#24: Semicolon Surgery

Dear Story Nurse,

I don’t know if this is too much of a generalized craft question—I am currently working on a short story of about 10k words, but I have problems with this in general.

I use too many semicolons.

I use them correctly, and I am very good at them, but they show up in too many of my sentences and it’s frustrating from a rhythmic perspective. I want to make sure the two clauses are part of the same sentence because the staccato of a period doesn’t seem right and changes the way the story feels when it’s read aloud, but the repetition of the structure gets boring to read.

Here are some from the last story I wrote:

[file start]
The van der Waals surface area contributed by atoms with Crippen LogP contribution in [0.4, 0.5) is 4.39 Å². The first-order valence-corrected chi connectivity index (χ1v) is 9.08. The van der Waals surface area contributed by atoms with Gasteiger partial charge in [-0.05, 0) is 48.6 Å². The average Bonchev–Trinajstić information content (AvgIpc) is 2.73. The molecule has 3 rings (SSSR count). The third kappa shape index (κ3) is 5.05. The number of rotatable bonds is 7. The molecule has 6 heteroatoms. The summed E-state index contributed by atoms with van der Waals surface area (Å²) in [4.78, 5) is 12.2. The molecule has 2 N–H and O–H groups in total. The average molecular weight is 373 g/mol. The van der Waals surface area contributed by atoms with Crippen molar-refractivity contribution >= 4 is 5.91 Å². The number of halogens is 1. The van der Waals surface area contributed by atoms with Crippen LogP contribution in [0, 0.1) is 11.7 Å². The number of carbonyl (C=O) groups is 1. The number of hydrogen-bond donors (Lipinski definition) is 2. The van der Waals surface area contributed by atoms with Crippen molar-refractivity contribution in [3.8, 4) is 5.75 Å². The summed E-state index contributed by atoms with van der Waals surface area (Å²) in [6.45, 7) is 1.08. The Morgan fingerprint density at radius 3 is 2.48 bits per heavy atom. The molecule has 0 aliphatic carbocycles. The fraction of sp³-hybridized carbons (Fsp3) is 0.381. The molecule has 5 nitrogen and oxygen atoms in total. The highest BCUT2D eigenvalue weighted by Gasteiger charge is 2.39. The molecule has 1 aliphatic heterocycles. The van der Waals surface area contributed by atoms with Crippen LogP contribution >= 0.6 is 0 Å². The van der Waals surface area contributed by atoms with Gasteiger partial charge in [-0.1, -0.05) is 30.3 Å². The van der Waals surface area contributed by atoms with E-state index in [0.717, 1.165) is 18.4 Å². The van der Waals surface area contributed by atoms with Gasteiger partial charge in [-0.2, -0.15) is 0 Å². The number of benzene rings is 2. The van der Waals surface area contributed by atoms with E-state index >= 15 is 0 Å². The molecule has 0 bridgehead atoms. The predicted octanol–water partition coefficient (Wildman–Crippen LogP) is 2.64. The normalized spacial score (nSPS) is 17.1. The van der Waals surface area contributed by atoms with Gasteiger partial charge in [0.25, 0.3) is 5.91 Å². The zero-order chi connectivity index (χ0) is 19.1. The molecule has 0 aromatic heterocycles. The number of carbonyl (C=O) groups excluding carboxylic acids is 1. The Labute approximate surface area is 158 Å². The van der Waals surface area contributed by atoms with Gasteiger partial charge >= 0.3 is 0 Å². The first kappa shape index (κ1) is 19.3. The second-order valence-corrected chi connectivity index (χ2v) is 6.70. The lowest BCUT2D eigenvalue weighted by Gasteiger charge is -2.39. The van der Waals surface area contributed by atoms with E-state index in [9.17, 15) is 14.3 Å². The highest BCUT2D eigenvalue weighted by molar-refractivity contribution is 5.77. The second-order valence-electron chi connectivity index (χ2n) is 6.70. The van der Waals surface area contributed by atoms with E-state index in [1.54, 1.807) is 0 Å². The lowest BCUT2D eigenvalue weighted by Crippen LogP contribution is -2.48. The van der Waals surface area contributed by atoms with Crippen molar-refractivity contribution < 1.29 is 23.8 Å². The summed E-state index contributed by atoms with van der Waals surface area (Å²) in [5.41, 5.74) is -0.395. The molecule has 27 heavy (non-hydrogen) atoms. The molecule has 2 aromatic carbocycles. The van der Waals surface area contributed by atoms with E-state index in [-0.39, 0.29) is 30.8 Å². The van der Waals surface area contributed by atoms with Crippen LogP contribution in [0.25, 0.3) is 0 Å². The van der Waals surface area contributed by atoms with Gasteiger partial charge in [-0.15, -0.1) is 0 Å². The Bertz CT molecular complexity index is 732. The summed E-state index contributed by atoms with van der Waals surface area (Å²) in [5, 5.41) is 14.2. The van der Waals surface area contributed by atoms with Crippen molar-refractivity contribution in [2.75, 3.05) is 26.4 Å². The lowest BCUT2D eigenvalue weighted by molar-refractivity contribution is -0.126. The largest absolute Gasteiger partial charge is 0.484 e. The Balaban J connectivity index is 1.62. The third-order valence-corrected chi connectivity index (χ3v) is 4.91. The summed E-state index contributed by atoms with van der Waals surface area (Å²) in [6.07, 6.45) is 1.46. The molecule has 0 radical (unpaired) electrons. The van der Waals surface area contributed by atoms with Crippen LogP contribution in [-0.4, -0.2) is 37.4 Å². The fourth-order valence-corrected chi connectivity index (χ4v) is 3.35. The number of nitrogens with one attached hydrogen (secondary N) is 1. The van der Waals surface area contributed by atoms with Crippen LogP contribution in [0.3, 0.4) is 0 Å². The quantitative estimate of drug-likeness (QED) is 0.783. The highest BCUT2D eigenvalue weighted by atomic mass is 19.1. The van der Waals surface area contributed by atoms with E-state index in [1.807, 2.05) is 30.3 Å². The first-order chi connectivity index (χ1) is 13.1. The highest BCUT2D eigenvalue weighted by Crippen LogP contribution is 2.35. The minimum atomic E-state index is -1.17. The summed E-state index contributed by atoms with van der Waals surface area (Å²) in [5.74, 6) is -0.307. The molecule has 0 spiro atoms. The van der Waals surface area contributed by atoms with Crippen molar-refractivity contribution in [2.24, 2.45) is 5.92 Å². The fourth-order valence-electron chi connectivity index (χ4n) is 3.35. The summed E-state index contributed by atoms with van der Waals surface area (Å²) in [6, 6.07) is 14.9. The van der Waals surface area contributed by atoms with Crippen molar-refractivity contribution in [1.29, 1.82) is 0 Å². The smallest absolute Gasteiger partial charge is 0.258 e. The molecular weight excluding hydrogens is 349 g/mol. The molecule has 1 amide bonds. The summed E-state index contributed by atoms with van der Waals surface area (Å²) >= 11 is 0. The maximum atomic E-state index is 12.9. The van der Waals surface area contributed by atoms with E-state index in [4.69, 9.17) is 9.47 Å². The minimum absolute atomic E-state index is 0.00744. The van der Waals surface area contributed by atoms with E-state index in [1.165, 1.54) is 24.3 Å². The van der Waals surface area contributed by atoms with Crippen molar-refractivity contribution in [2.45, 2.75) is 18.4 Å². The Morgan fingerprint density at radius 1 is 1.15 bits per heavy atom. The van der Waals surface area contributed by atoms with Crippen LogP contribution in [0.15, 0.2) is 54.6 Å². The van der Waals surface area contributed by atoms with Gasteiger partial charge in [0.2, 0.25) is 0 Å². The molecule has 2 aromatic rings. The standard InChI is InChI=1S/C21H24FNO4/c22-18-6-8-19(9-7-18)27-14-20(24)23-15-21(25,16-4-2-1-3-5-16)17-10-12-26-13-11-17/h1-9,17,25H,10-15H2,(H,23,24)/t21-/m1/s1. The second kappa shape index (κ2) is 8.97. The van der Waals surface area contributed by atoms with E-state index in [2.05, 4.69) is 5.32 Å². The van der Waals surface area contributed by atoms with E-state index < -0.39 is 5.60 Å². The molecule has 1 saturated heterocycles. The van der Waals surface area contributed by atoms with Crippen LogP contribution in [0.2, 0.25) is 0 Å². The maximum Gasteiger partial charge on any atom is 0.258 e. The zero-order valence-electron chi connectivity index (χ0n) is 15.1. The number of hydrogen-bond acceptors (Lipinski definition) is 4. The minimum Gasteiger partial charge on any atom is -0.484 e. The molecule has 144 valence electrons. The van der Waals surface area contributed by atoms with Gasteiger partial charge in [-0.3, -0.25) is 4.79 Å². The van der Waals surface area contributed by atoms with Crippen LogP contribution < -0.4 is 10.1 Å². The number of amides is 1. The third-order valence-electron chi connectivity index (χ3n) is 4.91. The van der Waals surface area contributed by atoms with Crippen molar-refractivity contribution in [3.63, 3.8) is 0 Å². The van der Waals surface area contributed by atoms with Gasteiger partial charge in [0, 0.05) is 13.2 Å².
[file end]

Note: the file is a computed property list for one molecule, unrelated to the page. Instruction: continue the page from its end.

• She was sweating nervously; the effort of trying to keep her composure was nearly too much.
  • The way he looked at her made her uneasy; there was a sort of intensity to him that she hadn’t quite prepared herself for.
  • The man kept walking; she wondered if she had the wrong man.

Do you have suggestions for other basic sentence structures that work well and can be used as stand-in for the typical two-independent-but-related-clauses-joined-by-a-semicolon construction that aren’t just to replace the semicolon with a period?

Thank you so much! (I say as I realize I have written this entire inquiry without a semicolon in sight.)

—Independent Clause (use whichever pronouns you feel like today)

Dear Independent Clause,

This is a wonderful craft question. As you’ve guessed, since you’re asking for other sentence structures, the punctuation mark itself isn’t the issue. I love semicolons; they’re great. The issue is what you’re doing with language and content that leads to the use of so many of them.

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